Presentation Title

Roadway Reclamation and Base Stabilization Technologies

Project Collaborators

Vermont Agency of Transportation (Collaborator, Client)

Abstract

The reclamation of roadway asphalt or pavement is an emergent technology that uses existing materials for the creation of new roadway surfaces. Reclaimed stabilization base (RSB) is typically prepared with an aggregate, water and a binder, like calcium chloride or cement. In collaboration with the Vermont Agency of Transportation, researchers at the University of Vermont have been working to better understand the physical properties and strengths of RSB materials.

In the first phase of the project, researchers subjected the provided subbase and roadway asphalt pavement (RAP) materials to physical tests to assess soil gradation and composition. In the latter stages, standard cylindrical samples of varying aggregate and binder amounts or types, are being produced, cured and triaxially loaded. Each curing and mixing procedure is adaptive, and varies for typical compounds like cement, emulsion or calcium chloride.

The impact of mix design on sample strength is reflected in the behavior of the specimens, including ultimate strength and ultimate strain, and failure mode. Based on the data obtained, researchers will provide the Vermont Agency of Transportation with recommendations for which materials or combinations of materials work best per project. This determination considers feasibility, replication reliability and the availability of resources. Thus far, samples have been prepared with cement and calcium chloride, but future endeavors will work with other materials.

The poster presentation will feature the work completed so far by the research team, including testing procedures, results and observations. The project is not yet completed, however, will continue to move forward with further testing of new materials.

Primary Faculty Mentor Name

Ehsan Ghazanfari

Secondary Mentor NetID

jelens

Secondary Mentor Name

John E. Lens

Graduate Student Mentors

Ali Khorasani

Status

Undergraduate

Student College

College of Engineering and Mathematical Sciences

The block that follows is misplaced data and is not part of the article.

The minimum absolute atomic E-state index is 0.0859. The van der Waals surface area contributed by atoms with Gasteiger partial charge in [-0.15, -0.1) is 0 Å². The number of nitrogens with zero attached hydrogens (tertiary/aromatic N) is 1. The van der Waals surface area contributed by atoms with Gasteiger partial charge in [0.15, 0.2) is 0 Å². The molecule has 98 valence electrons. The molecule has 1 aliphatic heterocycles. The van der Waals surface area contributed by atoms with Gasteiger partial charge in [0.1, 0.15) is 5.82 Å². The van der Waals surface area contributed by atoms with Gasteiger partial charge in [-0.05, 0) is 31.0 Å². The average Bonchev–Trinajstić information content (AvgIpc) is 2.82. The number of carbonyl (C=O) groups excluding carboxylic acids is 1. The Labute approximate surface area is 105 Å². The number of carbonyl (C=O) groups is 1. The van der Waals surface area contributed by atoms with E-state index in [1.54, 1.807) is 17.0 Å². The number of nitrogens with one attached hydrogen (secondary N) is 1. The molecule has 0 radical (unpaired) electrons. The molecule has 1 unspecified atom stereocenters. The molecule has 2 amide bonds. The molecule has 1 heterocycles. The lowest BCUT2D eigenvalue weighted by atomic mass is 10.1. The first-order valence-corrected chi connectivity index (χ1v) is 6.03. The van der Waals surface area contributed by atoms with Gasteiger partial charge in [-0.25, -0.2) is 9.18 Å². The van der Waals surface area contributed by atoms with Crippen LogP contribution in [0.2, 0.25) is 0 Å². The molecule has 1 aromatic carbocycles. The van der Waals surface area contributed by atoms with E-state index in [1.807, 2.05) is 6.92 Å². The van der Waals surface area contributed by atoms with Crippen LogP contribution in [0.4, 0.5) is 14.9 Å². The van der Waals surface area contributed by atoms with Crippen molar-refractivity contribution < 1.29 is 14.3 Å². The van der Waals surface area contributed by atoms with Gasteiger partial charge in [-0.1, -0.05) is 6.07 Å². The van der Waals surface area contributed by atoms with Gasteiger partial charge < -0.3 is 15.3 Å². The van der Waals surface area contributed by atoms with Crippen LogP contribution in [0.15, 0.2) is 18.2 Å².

Program/Major

Civil Engineering

Primary Research Category

Engineering & Physical Sciences

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Roadway Reclamation and Base Stabilization Technologies

The reclamation of roadway asphalt or pavement is an emergent technology that uses existing materials for the creation of new roadway surfaces. Reclaimed stabilization base (RSB) is typically prepared with an aggregate, water and a binder, like calcium chloride or cement. In collaboration with the Vermont Agency of Transportation, researchers at the University of Vermont have been working to better understand the physical properties and strengths of RSB materials.

In the first phase of the project, researchers subjected the provided subbase and roadway asphalt pavement (RAP) materials to physical tests to assess soil gradation and composition. In the latter stages, standard cylindrical samples of varying aggregate and binder amounts or types, are being produced, cured and triaxially loaded. Each curing and mixing procedure is adaptive, and varies for typical compounds like cement, emulsion or calcium chloride.

The impact of mix design on sample strength is reflected in the behavior of the specimens, including ultimate strength and ultimate strain, and failure mode. Based on the data obtained, researchers will provide the Vermont Agency of Transportation with recommendations for which materials or combinations of materials work best per project. This determination considers feasibility, replication reliability and the availability of resources. Thus far, samples have been prepared with cement and calcium chloride, but future endeavors will work with other materials.

The poster presentation will feature the work completed so far by the research team, including testing procedures, results and observations. The project is not yet completed, however, will continue to move forward with further testing of new materials.